Other  unique cultural aspects of this Buddhist Kingdom featured during this tour are visits to impressive dzongs (temples), ancient villages, monasteries and a nunnery. In addition to the Paro Festival, a highlight is the hike to Tiger’s Nest.

 

Taktshang_most famous temple in Bhutan photo by Pierre L

Taktshang_most famous temple in Bhutan photo by Pierre L

If you are considering a cultural trip for women to Bhutan, read this book first, ( Matthieu Ricard’s Bhutan: The Land of Serenity), then call or email Beth Whitman. She has been 8 times to Bhutan and really knows the ropes. Read about her trip to Bhutan for women only next year and the Paro festival here.

 

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A Cultural Voyage Around the World

I don’t know about you, but a voyage around the world is  something that I would like to do before I die. An interesting article that I read recently is about a cultural voyage around the world. This is a Russian ship with a mission to educate people of the world about Russian culture and Russian Heritage. In an article in the “Voice of Russia,” the mission of the voyage is made clear.

On the 20th of May, the Russian sailing ship Sedov will set off from St. Petersburg on a round-the-world voyage. During the 14-month tour, it will call at 32 ports to carry out an educational and cultural mission which aims to remind the international community about great Russian geographical discoveries and educate it of Russian cultural heritage.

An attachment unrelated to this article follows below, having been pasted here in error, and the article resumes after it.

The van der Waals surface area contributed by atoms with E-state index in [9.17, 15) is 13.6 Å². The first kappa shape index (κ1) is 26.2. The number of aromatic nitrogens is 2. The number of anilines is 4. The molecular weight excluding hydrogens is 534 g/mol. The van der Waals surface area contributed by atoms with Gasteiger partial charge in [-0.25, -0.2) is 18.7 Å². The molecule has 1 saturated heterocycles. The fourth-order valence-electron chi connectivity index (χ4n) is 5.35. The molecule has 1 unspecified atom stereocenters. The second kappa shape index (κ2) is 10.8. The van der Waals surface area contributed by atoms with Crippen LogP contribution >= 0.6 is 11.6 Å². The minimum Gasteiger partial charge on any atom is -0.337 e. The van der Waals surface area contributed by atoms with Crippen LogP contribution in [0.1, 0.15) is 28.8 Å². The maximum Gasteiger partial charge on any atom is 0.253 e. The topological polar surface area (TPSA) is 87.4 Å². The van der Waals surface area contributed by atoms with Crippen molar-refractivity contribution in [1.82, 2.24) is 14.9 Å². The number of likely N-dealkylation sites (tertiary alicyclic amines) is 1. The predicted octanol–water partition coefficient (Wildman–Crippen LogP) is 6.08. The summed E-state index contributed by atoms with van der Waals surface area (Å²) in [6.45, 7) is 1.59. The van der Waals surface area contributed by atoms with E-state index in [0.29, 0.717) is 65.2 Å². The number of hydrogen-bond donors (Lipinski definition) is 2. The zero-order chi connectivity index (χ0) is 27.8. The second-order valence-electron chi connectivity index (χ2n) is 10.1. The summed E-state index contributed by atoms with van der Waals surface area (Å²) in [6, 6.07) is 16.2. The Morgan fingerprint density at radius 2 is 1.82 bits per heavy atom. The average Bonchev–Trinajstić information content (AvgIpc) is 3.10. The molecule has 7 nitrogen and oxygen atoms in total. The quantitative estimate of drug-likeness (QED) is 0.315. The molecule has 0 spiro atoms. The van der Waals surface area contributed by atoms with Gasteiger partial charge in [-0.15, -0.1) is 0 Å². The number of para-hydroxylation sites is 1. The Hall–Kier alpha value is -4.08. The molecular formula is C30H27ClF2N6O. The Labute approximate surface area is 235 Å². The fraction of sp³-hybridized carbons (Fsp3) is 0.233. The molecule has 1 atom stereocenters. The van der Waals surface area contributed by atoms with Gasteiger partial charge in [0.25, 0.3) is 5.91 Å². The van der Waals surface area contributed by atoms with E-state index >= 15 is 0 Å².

ccording to the organizers of the voyage, an ambitious cultural programme will be put up throughout the tour. Ethnographer and film director Leonid Kruglov will present a photo exhibition and a documentary film he has made. The photos and the film sum up of his six expeditions which followed trail of Russian explorers. Now, Leonid Kruglov and his team are setting off on another expedition, this time on board the Sedov. This will be the last in a series of round-the-world tours they have carried out.

A cultural voyage around the world is a great way to experience culture through the lens of those who bring the cultural heritage to your doorstep. What a wonderful endeavor that seeks to enlighten the rest of the world to Russian Culture. You can read the whole article about this voyage here.